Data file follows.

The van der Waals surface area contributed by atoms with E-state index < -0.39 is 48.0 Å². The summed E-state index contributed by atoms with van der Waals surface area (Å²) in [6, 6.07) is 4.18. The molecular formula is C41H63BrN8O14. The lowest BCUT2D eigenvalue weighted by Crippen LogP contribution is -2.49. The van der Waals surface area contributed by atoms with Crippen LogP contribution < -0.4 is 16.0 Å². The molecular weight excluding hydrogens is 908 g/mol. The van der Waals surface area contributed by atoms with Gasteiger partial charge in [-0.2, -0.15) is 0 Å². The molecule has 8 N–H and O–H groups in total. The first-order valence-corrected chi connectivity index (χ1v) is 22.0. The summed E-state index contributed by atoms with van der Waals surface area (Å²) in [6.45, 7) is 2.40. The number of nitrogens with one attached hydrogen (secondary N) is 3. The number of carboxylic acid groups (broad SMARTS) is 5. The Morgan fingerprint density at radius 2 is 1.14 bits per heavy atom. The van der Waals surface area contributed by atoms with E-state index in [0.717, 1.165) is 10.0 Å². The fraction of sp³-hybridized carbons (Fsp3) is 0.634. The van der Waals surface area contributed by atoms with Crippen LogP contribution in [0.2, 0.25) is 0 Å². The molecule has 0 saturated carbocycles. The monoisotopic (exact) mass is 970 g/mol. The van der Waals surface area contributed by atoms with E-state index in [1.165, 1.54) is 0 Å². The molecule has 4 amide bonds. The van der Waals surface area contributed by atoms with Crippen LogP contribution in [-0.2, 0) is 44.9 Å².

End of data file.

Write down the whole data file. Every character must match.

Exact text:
The van der Waals surface area contributed by atoms with E-state index < -0.39 is 48.0 Å². The summed E-state index contributed by atoms with van der Waals surface area (Å²) in [6, 6.07) is 4.18. The molecular formula is C41H63BrN8O14. The lowest BCUT2D eigenvalue weighted by Crippen LogP contribution is -2.49. The van der Waals surface area contributed by atoms with Crippen LogP contribution < -0.4 is 16.0 Å². The molecular weight excluding hydrogens is 908 g/mol. The van der Waals surface area contributed by atoms with Gasteiger partial charge in [-0.2, -0.15) is 0 Å². The molecule has 8 N–H and O–H groups in total. The first-order valence-corrected chi connectivity index (χ1v) is 22.0. The summed E-state index contributed by atoms with van der Waals surface area (Å²) in [6.45, 7) is 2.40. The number of nitrogens with one attached hydrogen (secondary N) is 3. The number of carboxylic acid groups (broad SMARTS) is 5. The Morgan fingerprint density at radius 2 is 1.14 bits per heavy atom. The van der Waals surface area contributed by atoms with E-state index in [0.717, 1.165) is 10.0 Å². The fraction of sp³-hybridized carbons (Fsp3) is 0.634. The van der Waals surface area contributed by atoms with Crippen LogP contribution in [0.2, 0.25) is 0 Å². The molecule has 0 saturated carbocycles. The monoisotopic (exact) mass is 970 g/mol. The van der Waals surface area contributed by atoms with E-state index in [1.165, 1.54) is 0 Å². The molecule has 4 amide bonds. The van der Waals surface area contributed by atoms with Crippen LogP contribution in [-0.2, 0) is 44.9 Å².